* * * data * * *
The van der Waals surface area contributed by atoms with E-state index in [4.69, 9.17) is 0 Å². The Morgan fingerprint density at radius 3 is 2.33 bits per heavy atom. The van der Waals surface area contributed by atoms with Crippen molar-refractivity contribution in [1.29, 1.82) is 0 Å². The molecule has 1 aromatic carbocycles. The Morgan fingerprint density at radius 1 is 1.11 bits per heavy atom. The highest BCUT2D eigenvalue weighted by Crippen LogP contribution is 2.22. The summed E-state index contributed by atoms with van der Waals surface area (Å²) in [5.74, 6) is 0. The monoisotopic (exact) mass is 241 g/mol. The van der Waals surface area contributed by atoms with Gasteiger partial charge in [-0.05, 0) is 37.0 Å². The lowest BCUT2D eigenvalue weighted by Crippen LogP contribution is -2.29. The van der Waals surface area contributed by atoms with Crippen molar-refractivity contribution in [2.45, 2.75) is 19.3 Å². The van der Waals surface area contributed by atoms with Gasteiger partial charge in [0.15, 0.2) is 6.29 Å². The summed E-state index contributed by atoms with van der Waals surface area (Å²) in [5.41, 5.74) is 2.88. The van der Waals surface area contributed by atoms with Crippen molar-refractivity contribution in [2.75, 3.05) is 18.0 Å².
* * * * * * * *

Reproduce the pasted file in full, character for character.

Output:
The van der Waals surface area contributed by atoms with E-state index in [4.69, 9.17) is 0 Å². The Morgan fingerprint density at radius 3 is 2.33 bits per heavy atom. The van der Waals surface area contributed by atoms with Crippen molar-refractivity contribution in [1.29, 1.82) is 0 Å². The molecule has 1 aromatic carbocycles. The Morgan fingerprint density at radius 1 is 1.11 bits per heavy atom. The highest BCUT2D eigenvalue weighted by Crippen LogP contribution is 2.22. The summed E-state index contributed by atoms with van der Waals surface area (Å²) in [5.74, 6) is 0. The monoisotopic (exact) mass is 241 g/mol. The van der Waals surface area contributed by atoms with Gasteiger partial charge in [-0.05, 0) is 37.0 Å². The lowest BCUT2D eigenvalue weighted by Crippen LogP contribution is -2.29. The van der Waals surface area contributed by atoms with Crippen molar-refractivity contribution in [2.45, 2.75) is 19.3 Å². The van der Waals surface area contributed by atoms with Gasteiger partial charge in [0.15, 0.2) is 6.29 Å². The summed E-state index contributed by atoms with van der Waals surface area (Å²) in [5.41, 5.74) is 2.88. The van der Waals surface area contributed by atoms with Crippen molar-refractivity contribution in [2.75, 3.05) is 18.0 Å².